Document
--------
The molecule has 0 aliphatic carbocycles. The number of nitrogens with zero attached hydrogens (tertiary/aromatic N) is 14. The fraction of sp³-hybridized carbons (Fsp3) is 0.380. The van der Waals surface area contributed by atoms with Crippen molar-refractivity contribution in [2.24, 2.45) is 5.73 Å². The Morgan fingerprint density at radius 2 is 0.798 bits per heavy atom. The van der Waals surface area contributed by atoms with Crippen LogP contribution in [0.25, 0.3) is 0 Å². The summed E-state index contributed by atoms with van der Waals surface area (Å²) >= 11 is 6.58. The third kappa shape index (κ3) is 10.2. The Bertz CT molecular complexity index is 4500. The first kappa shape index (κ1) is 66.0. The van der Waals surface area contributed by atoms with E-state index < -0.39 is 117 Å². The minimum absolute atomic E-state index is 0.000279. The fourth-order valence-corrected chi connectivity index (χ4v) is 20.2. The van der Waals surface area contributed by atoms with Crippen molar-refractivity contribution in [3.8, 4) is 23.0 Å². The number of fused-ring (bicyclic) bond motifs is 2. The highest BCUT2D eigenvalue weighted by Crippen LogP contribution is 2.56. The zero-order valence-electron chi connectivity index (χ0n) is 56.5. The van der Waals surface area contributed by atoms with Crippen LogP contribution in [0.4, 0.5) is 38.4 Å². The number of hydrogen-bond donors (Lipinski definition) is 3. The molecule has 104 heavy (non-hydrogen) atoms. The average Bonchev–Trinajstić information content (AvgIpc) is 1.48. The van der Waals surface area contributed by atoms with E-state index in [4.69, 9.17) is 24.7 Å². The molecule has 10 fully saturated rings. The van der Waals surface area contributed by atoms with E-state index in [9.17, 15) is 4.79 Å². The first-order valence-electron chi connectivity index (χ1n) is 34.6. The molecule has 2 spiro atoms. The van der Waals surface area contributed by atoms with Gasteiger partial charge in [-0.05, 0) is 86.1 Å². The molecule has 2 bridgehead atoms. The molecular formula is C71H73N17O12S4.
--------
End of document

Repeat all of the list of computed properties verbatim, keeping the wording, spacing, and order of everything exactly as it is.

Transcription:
The molecule has 0 aliphatic carbocycles. The number of nitrogens with zero attached hydrogens (tertiary/aromatic N) is 14. The fraction of sp³-hybridized carbons (Fsp3) is 0.380. The van der Waals surface area contributed by atoms with Crippen molar-refractivity contribution in [2.24, 2.45) is 5.73 Å². The Morgan fingerprint density at radius 2 is 0.798 bits per heavy atom. The van der Waals surface area contributed by atoms with Crippen LogP contribution in [0.25, 0.3) is 0 Å². The summed E-state index contributed by atoms with van der Waals surface area (Å²) >= 11 is 6.58. The third kappa shape index (κ3) is 10.2. The Bertz CT molecular complexity index is 4500. The first kappa shape index (κ1) is 66.0. The van der Waals surface area contributed by atoms with E-state index < -0.39 is 117 Å². The minimum absolute atomic E-state index is 0.000279. The fourth-order valence-corrected chi connectivity index (χ4v) is 20.2. The van der Waals surface area contributed by atoms with Crippen molar-refractivity contribution in [3.8, 4) is 23.0 Å². The number of fused-ring (bicyclic) bond motifs is 2. The highest BCUT2D eigenvalue weighted by Crippen LogP contribution is 2.56. The zero-order valence-electron chi connectivity index (χ0n) is 56.5. The van der Waals surface area contributed by atoms with Crippen LogP contribution in [0.4, 0.5) is 38.4 Å². The number of hydrogen-bond donors (Lipinski definition) is 3. The molecule has 104 heavy (non-hydrogen) atoms. The average Bonchev–Trinajstić information content (AvgIpc) is 1.48. The van der Waals surface area contributed by atoms with E-state index in [4.69, 9.17) is 24.7 Å². The molecule has 10 fully saturated rings. The van der Waals surface area contributed by atoms with E-state index in [9.17, 15) is 4.79 Å². The first-order valence-electron chi connectivity index (χ1n) is 34.6. The molecule has 2 spiro atoms. The van der Waals surface area contributed by atoms with Gasteiger partial charge in [-0.05, 0) is 86.1 Å². The molecule has 2 bridgehead atoms. The molecular formula is C71H73N17O12S4.